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Peacocks have neighbors divided in Florida community


DELRAY BEACH, Fla. (WPEC) — There's a heated debate in the communities surrounding Barwick Road in Delray Beach. Believe it or not, peacocks are at the forefront.

Some residents say the approximately 40 peacocks that roam the area, just north of Lake Ida Road, add to the neighborhood's charm and character. Others say they're nothing more than a noisy health hazard.

Daryl Meyer is one of many residents who are "pro-peacock."

“I understand that they’re non-native and invasive, but so is white man," said Meyer. "So are iguanas.”

Meyer welcomes daily visits from the birds in her Sabal Lakes home.

“They’re awe-inspiring. Have you seen a male open up its feathers? I get chills. It just takes your breath away.”

Sally Daflaaraar, who also lives in Sabal Lakes, says she and her family have grown a personal attachment to the animals.

“One of the reasons I bought that particular house is because of the wild peacocks," says Daflaaraar. "It takes me back to my childhood, you know, going to the zoo and seeing them. Now I don’t need to go to the zoo. They’re right there in my front yard.”

It is unclear exactly how long the peacocks have lived in the area. Many residents say a farmer left them behind many years ago.

"I've been here a long time," says Meyer. "I've been in the neighborhood for 20 years,"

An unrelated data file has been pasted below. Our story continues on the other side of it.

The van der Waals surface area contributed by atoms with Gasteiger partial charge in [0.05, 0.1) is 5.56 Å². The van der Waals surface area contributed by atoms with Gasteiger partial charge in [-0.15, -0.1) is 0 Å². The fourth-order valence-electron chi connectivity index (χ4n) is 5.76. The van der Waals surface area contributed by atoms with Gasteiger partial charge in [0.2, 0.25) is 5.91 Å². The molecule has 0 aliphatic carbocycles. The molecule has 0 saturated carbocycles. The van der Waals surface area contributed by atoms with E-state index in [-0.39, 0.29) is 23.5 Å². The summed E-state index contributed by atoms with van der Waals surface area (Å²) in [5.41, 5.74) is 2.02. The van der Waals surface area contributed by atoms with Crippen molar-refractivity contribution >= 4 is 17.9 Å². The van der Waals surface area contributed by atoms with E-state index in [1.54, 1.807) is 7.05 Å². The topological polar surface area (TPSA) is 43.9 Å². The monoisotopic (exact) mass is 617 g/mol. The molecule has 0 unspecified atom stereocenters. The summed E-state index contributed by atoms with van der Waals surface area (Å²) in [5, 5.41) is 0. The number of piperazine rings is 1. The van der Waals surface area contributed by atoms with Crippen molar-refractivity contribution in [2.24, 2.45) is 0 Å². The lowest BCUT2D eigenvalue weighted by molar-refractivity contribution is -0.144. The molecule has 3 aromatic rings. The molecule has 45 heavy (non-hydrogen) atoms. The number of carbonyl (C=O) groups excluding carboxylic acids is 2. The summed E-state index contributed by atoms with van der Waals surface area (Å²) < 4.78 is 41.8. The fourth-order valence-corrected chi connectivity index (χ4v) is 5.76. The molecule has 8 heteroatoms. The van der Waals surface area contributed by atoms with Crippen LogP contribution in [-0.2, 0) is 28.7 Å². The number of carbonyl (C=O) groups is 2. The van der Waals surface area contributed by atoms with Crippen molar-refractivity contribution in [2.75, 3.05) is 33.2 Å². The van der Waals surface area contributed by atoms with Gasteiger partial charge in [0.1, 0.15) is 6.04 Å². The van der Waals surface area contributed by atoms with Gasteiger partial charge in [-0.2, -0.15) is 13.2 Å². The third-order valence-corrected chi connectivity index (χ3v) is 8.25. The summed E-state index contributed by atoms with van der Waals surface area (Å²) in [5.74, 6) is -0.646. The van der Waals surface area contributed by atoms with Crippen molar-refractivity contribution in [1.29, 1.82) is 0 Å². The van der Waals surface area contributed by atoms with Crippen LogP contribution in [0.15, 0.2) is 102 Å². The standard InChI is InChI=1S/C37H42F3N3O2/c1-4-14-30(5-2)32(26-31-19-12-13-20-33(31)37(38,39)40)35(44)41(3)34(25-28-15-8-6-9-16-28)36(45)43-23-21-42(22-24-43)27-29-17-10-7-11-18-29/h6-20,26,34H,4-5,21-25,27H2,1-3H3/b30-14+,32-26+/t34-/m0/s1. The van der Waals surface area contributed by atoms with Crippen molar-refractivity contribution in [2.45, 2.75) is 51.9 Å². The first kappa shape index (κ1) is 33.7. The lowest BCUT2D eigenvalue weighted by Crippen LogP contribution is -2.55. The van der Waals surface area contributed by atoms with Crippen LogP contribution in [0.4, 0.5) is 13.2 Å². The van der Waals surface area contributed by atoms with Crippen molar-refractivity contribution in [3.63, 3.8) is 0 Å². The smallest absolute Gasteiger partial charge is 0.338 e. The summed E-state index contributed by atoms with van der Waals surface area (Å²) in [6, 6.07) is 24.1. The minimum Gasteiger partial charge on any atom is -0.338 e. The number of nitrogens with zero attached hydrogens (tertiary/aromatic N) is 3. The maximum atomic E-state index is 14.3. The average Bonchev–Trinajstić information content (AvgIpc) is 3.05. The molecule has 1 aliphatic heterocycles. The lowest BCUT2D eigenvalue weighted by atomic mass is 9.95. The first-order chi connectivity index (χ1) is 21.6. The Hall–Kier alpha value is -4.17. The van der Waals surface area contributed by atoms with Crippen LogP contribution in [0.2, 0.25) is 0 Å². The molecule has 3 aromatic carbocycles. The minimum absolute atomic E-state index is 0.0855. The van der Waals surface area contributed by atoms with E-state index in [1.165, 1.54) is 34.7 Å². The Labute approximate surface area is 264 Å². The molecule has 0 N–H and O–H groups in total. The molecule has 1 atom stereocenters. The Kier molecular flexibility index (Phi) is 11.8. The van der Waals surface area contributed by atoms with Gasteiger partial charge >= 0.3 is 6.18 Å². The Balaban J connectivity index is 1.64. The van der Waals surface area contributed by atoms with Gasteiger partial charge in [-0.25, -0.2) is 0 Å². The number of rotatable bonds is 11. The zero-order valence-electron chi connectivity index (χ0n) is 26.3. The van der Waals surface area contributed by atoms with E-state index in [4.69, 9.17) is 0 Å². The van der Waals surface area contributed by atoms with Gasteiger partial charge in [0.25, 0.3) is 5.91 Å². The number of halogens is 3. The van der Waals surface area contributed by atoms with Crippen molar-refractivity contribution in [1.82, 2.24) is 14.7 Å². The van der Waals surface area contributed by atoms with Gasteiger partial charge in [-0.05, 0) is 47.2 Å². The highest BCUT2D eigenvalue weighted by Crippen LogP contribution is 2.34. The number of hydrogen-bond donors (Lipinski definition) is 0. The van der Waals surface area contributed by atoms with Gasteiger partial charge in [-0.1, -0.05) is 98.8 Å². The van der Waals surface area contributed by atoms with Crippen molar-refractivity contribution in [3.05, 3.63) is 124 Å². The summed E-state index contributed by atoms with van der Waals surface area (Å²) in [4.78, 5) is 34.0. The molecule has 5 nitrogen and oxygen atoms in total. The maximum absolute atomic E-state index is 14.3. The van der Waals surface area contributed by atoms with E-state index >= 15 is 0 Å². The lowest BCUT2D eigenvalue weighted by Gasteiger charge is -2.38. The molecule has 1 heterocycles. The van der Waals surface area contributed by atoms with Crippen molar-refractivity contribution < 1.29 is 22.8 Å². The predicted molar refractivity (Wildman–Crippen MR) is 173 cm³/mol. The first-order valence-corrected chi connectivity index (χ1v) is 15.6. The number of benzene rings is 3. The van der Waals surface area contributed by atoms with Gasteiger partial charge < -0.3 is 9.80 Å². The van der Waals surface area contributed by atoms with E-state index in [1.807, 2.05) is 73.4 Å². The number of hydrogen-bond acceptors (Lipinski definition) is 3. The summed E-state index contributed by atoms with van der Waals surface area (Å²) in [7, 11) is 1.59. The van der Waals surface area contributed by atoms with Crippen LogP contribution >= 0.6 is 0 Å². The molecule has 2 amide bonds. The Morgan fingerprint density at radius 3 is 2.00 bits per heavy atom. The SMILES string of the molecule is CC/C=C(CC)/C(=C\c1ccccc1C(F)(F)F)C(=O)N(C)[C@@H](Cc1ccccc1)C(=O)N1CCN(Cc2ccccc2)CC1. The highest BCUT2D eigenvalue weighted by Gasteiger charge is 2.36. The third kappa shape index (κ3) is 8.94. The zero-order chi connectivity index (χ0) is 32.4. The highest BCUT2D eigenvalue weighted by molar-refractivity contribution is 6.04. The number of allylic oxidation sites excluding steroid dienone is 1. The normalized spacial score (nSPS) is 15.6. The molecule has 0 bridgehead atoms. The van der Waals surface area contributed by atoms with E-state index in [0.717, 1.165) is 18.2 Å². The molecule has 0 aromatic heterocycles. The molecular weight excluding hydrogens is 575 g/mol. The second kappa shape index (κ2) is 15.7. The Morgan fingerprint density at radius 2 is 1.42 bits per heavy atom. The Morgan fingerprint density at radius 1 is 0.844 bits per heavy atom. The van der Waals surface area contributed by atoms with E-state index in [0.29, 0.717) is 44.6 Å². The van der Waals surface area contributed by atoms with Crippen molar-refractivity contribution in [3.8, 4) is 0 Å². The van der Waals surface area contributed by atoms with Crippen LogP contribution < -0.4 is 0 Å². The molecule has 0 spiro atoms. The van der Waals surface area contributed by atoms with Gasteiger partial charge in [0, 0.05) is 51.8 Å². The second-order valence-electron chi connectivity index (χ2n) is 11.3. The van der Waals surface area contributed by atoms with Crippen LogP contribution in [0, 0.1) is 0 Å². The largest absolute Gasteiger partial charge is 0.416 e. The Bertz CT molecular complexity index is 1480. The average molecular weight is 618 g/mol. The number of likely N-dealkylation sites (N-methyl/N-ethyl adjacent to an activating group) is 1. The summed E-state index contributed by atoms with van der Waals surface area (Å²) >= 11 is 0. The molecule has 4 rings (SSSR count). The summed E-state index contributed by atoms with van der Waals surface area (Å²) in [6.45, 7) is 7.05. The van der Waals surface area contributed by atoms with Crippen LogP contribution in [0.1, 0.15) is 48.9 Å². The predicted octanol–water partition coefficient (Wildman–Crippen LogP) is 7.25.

"(I've been here) almost 13 years," adds Daflaaraar.

"They were here before I got here," Meyer said. "So what comes first, the chicken or the egg?"

Just across Barwick Road, homeowner Connie Howard tells a much different story.

They’re dirty. They’re noisy," said Howard.

The birds frequent Howard's home, especially a tall oak tree in her back yard just above her bedroom.

"They live in the tree," said Howard. "They jump across the roof and they make a lot of noise.”

Howard says she understands the appeal, but after living with peacocks for 40 years, she believes the animals have overstayed their welcome.

"We have lots of people who take their kids and that's wonderful. They want to see them and that's great. However, they leave and I'm left with the mess."

Howard hopes to one day see the birds relocated. Meanwhile, many of her neighbors can't imagine life without them.

“No!" Meyer and Daflaaraar said simultaneously. "Nobody that lives around here can imagine the neighborhood without them.”